John Kerry is – to the untrained eye – an average-sized, average-looking, marginally out of shape white guy, but depending on which day you observe him, in his head he could be about to take down a cartel of drug dealers with his bare hands. On another day he might be about to force push a lorry from the path of a baby stroller before they collide. Or, on yet another, he might even be getting ready to dive into a telephone box so he can rip open his shirt and fly off round the world backwards turning back time for some reason known only to himself. When John isn't living in a fantasy world he can be found in the city of Sheffield, UK where he lives. Originally from Ipswich, he lived in London for a while, before moving up north to raise his three Padawan daughters. And one day he hopes to move to the US because that’s where all the other superheroes live and where alien invasions often occur. Books wise John loves virtually anything containing adventure, fantasy, Sci-Fi, monsters, Harry Potter, Hunger Games, or Lovecraftian cyclopean horror.
1. When did you realize you wanted to become a writer?
It wasn't something I ever considered as a kid. I've tried my hand at various creative projects. I wrote and produced a couple of short films. I also wrote the story for and designed a mobile phone game. So I guess it took me a while to realize that every creative project I took on I always enjoyed the writing and story creation side most.
2. Who are your influences?
This seems like a cop-out answer but JK Rowling was a huge influence for me. She was the first children’s/teen writer I read (as an adult) that completely immersed me into the world around her characters.
I've always loved the worlds that stories are set in. Often as much as the characters. C.S. Lewis’s Narnia. GRRM’s Westeros. Middle Earth. I love the Star Wars universe, Marvel and DC universes. All that back-story the character relationships and history. Which is why I spent a lot of time crafting the realm of Perseopia around my main characters.
The rest of my influences form a huge jumbled pile of writers and include: Philip Pullman, H.P. Lovecraft, Justin Cronin, Cormack McCarthy, James Herbert, Chuck Palahniuk, Suzanne Collins. Whatever I’m reading at the time of writing tends to influence me. Which is why whenever I begin a book that I feel is badly written I have to abandon it.
3. Who is your favorite author? What is your favorite book?
There are too many to choose from. If I was forced to pick one, I’d have to go with The Road by Cormac McCarthy.
4. How do you like to write (computer, typewriter, pen & paper)?
Computer. I make too many mistakes to use paper. I’d need half the Amazon rain forest cut down and pulped for the number of mistakes I make. Much easier to use a computer...and it leaves a smaller carbon footprint!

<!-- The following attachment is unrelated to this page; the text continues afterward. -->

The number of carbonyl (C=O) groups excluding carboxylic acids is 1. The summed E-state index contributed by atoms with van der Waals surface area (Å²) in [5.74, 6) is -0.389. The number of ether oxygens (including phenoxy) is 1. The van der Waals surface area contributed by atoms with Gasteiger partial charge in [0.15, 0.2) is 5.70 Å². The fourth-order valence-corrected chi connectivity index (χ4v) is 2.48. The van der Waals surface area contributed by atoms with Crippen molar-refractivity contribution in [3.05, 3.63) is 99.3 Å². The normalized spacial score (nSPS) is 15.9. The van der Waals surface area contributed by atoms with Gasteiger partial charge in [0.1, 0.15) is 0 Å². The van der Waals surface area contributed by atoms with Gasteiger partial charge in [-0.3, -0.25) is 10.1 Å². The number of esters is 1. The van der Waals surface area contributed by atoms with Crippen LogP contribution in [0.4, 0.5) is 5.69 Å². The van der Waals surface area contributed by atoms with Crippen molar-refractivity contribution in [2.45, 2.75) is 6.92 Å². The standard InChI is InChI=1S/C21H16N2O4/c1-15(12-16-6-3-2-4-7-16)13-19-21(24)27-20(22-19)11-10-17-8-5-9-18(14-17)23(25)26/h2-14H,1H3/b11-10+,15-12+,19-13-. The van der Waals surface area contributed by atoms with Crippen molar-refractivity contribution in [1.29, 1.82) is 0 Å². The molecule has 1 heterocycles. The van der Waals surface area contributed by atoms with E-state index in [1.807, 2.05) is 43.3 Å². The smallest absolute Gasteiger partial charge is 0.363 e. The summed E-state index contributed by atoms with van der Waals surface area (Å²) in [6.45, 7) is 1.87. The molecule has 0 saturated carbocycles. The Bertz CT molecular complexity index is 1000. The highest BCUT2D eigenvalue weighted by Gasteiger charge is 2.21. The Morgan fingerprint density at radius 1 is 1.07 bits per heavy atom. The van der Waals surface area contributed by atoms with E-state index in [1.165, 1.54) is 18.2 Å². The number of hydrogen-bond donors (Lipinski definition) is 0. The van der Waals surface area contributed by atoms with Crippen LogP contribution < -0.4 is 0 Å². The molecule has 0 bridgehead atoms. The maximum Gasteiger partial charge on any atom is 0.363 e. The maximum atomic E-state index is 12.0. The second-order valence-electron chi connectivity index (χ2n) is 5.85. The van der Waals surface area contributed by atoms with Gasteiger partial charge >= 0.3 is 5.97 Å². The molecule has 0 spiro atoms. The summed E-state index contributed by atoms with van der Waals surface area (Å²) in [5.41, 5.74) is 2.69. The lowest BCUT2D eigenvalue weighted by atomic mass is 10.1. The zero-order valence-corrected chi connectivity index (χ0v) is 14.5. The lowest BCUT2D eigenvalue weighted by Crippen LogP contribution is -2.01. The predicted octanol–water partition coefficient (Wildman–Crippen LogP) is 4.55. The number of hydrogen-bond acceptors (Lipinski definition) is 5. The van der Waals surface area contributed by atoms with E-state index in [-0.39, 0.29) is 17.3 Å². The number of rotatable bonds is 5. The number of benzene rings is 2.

5. What do you like to do when you’re not writing?
Reading mainly. Life is so noisy and busy that quiet time with a book is my ideal pastime. But I enjoy anything with a story. Movies, TV shows, video games, anything that can evoke an emotion or thrill with adventure.
6. What inspired you to write Eden At The Edge Of Midnight?
The birth of my eldest daughter. I wanted to write (and paint) her a picture book about a young girl and her adventures in an unusual and magical fantasy world. My imagination has always been my strongest asset and I realized early on that I had too many ideas for a simple picture book. (And that my paintings weren't particularly great) That’s when I decided I had to write a novel. And then later a series of novels.
7. Why did you decide to make the main character a teenage girl?
Because I wanted my main character to be young enough that she would display a sense of wonder and naivety like a child thrown into a magical world would, but I also wanted her to be grown up enough that she had some independence and confidence too. There are a lot of emotionally needy female protagonists in teen fiction at the moment. Girls that need boyfriends to feel validated in their lives. I wanted to create a strong female lead for my daughters. A young woman that is an outsider, geeky and vulnerable, but shows strength and courage too. In the sequel two years have passed since Eden, she’s stronger still and on her way to becoming a serious badass!
8. Are you working on the sequel?
Yes. I have the plot all worked out and even the overall arc for the next three books. I’m a hundred and fifty pages into the sequel. Which isn't very much, so I need to concentrate and get writing! I’m really excited by the sequel. A lot of things will get explained and I’ll be introducing characters that were only hinted at in the first book.
9. How many books are there going to be in the series?
At minimum 5. But probably 6.
10. Are you going to stick to the fantasy genre in the future?
Certainly for the rest of The Vara Volumes, yes. I've had a few other ideas that I suppose you’d file under the Sci-Fi, and separately, paranormal genres. But I’ll have to leave those as notes for the time being as I’m fully committed to delivering the next installment of the Vara Volumes.
Eden at the Edge of Midnight 4/5 (Review)
From the 4th to the 6th of June Eden at the Edge of Midnight (Kindle) is going to be 75p (99 cents) on Amazon.